System Center Service Manager (SCSM) and Orchestrator (SCORCH) integration and using the SCSM self-service portal (SSP) as a front-end to Orchestrator


Alrighty, that’s a real long, loaded name for a blogpost, but hopefully it does what it says on the tin Smile 

Please note this post focuses on the techniques / mechanisms required.

For more detailed walkthroughs, please go to http://aka.ms/stayclassyonboard or http://aka.ms/stayclassyprovisionvm for 2 complete detailed examples

SCENARIO AND DESIRED OUTCOME:

A lot of the time folks will want to run some cool time / money-saving automation magic in orchestrator, but they are missing a tool that will take required inputs from a user and pass them into Orchestrator.  Well ladies and gentlemen, here is the best tool available for this: System Center Service Manager and the new shiny all signing-dancing HTML Portal!! 🙂

The desired outcome is to prompt for the required values:

 

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An then we pass 5 values such as VM NAME, VM IP, datacenter name, cluster name and cluster LUN to a runbook:

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In the above example, we just take those values and create an event in Orchestrator (platform event) showing those values.  But there is no reason why you cannot take those values, and use them in a run.net script (powershell) activity, configman task sequence, SCVMM / VMWare activity or indeed any series of activities you may ‘craft’ together in an Orchestrator runbook.

First of all you can check out some info on the new portal here: https://blogs.technet.microsoft.com/antoni/2016/04/06/the-new-html5-based-self-service-portal-ssp-in-system-center-2012-r2-service-manager-ur8/ 

And then once you’re acquainted with our new portal, here’s some more information on how you can integrate orchestrator with it.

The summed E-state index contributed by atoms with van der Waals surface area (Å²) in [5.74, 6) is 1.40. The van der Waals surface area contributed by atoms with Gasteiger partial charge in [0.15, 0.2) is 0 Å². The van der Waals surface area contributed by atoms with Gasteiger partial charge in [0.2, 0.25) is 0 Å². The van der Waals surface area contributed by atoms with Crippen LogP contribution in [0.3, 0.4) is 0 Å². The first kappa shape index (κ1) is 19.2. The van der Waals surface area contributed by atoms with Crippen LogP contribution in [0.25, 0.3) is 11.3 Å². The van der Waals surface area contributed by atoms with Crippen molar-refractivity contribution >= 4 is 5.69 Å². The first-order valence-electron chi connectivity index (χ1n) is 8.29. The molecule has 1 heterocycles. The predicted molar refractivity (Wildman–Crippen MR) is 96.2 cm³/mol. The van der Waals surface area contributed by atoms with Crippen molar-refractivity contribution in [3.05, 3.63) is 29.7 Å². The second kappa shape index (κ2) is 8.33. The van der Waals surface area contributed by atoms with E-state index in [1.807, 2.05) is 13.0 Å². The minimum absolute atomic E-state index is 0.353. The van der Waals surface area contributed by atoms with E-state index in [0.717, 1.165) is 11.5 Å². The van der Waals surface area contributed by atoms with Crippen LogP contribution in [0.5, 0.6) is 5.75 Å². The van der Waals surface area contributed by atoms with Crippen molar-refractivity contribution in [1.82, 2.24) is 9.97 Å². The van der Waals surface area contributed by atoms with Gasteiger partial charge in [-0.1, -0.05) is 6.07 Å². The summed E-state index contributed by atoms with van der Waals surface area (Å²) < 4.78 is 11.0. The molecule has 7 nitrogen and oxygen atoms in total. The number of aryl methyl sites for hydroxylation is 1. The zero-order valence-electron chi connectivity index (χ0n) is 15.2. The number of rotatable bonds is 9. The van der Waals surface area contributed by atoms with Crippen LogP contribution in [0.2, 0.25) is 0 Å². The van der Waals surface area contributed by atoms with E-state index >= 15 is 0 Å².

We will examine 3 approaches here, but ultimately for simplicity and avoidance of limitations, I always recommend approach 3 (and deluxe if needed), so if you want to skip to the best way (and especially if you have not played around with any of this before), I recommend you go straight to approach 3, and start there.  Alternatively, you can go to http://aka.ms/stayclassyonboard or http://aka.ms/stayclassyprovisionvm for 2 complete detailed walkthrough examples.

  • APPROACH 1) Allow SCSM to automatically map Runbook Automation Activity Properties (SCSM) to Initialize Data (SCORCH) parameters
  • APPROACH 2) Map prompt outputs to OOB Work Item (IR/SR/RA/MA) Properties and access these within Orchestrator using the RBA Activity ID as the entry point and one passed initialize data parameter.
  • APPROACH 3) Use the SCSM Authoring Tool to extend (EXTEND OR INHERIT FROM – ) a work item class with the desired custom properties, Map Prompt outputs to these custom properties and then access these within Orchestrator using the RBA Activity ID as the entry point and one passed initialize data parameter.
  • APPROACH 3 ‘DELUXE’) Same as Approach 3 but we also use some custom Configuration Item classes to do achieve the query filtering.

Let’s drill down on each of these approaches.

APPROACH 1) Allow SCSM to automatically map Runbook Automation Activity Properties (SCSM) to Initialize Data (SCORCH) parameters

When you have an initialize Data activity in Orchestrator, you can have a number of parameters in here.  For example: